Now, with the APM solution, the sniffers are already in place. Rhonda needs only to find and pull up the right trace. She does just that, and discovers that the extended load time has to do with a double‐looping construct in the .JSP code.
"A‐ha! There's this slightly‐more‐than seven second lag in this subroutine. It looks like we're looping inside of looping. Amateur mistake. Sorry, everyone," she mutters to no one in particular.
Rhonda knows exactly the subroutine she needs to adjust to fix the problem. Rewriting a half‐dozen lines of code, she calls up John to approve fast‐tracking the fix.
John answers, "Rhonda. I thought this was a CPU problem."
"It is," she tells him sheepishly, "and I'm the one at fault. That last batch of code included a…ahem…bug that's causing a delay issue when we get under load. I've tracked down the problem and have already coded the fix. All I need from you is the approval to push it out to the External Web Cluster."
John harrumphs. He doesn't usually implement code fixes this quickly, preferring to run them through testing and Q&A first, but he needs to get this system back online quickly, "Alright. Patch the code."
Rhonda inserts the patched code into her automated staging and deployment system, thoughtfully runs a quick test on it in her testing environment first, then pushes it out. She waits.
John waits also. He looks at his watch again. Its 8:34a. Exactly 16 minutes have passed since the system alerted first on this problem. Sixteen minutes in the old days and they might have gotten everyone into the same room by now. Today, 16 minutes later and John finds himself again staring back at his country map. Without warning, his Red and Yellow icons begin flipping back to Green.
His APM solution, it seems, has come in quite handy.
On the other side of the world, Dan has finished his second drink at the hotel bar, as well as his story to Lee about his new APM solution.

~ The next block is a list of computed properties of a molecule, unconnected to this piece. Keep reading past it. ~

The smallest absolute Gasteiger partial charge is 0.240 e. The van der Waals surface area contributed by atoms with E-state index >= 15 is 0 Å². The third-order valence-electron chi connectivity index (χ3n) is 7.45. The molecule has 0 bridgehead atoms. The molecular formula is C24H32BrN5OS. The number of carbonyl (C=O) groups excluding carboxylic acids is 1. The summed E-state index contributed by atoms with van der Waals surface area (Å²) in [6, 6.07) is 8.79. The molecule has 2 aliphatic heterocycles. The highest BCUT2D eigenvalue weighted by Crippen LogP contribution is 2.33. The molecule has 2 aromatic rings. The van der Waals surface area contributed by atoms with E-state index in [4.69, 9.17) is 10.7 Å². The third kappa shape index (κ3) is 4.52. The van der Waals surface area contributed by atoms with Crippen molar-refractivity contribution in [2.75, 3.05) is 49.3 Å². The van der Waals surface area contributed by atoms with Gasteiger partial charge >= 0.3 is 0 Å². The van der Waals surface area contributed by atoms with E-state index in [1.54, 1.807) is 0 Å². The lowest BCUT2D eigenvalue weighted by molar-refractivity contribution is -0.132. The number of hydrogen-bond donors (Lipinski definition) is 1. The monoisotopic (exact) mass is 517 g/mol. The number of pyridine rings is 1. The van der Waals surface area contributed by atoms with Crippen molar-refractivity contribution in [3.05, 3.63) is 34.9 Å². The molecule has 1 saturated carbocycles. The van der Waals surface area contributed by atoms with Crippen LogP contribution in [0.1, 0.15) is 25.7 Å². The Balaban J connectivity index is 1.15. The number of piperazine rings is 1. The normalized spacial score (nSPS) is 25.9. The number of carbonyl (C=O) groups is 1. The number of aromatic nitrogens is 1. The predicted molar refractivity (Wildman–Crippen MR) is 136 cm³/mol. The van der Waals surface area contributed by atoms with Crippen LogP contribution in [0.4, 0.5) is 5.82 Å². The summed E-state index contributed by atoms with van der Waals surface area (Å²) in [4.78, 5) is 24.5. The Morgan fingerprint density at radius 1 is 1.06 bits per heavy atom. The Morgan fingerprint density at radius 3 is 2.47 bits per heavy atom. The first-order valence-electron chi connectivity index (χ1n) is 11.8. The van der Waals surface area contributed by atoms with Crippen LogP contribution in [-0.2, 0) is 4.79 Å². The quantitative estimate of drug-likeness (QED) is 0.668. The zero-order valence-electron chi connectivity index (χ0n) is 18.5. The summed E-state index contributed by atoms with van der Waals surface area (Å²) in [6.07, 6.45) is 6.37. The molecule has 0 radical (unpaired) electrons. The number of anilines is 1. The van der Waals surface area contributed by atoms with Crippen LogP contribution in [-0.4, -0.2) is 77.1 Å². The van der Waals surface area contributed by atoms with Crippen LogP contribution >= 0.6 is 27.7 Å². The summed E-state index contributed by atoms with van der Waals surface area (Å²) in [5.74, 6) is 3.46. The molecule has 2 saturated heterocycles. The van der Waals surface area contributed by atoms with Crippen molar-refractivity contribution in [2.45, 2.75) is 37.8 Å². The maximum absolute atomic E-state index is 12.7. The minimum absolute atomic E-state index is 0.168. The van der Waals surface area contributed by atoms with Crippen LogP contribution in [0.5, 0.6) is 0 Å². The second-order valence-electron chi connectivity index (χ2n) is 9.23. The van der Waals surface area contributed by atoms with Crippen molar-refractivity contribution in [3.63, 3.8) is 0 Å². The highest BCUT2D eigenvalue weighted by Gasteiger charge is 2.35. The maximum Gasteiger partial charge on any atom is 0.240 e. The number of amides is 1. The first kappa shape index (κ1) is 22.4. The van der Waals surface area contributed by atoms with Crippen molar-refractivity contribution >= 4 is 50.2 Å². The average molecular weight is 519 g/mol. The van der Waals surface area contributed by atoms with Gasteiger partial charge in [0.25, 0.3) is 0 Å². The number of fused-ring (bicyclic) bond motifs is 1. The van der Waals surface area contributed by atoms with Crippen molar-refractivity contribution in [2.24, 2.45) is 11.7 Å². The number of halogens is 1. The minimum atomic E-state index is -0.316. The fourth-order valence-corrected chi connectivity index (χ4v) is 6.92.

"It gets better. Even my developers use it to trace down specific lines of code that aren't working correctly. Everyone from the techies to my aging brain gets the visualizations they need," Dan stops as the formerlyyellow light turns green, "Hey, looks like they've fixed the problem!"
Lee's eyes widen as he realizes the complete vision such a system brings, "Alright, you win. Drinks tonight are on me. Now, tell me more about this system."
As mentioned before, this story is entirely fictional. But it's not far from the mark in terms of how a fully‐realized APM solution brings benefit to IT operations. The Service Desk, administrators, network engineers, and even developers all share the same workspace and experience during times of trouble. Each group can independently work on solutions without the need for war rooms. Even executives gain the comfort that their systems are absolutely being managed correctly, and that their customers are being serviced.
Yet, there's one last part of this story that hasn't been told. This guide has repeatedly referred to the idea that performance metrics can be aggregated with business data to get a financial perspective on IT systems. This capability relates to the topic of Business Service Management (BSM), which is the topic for Chapter 9. By incorporating BSM's financial logic into the technical logic seen through an APM solution, stakeholders like Dan are greeted with real‐world impacts to dollars and cents based on situations like the one told in this story. Chapter 9 is next, and in it finishes the story.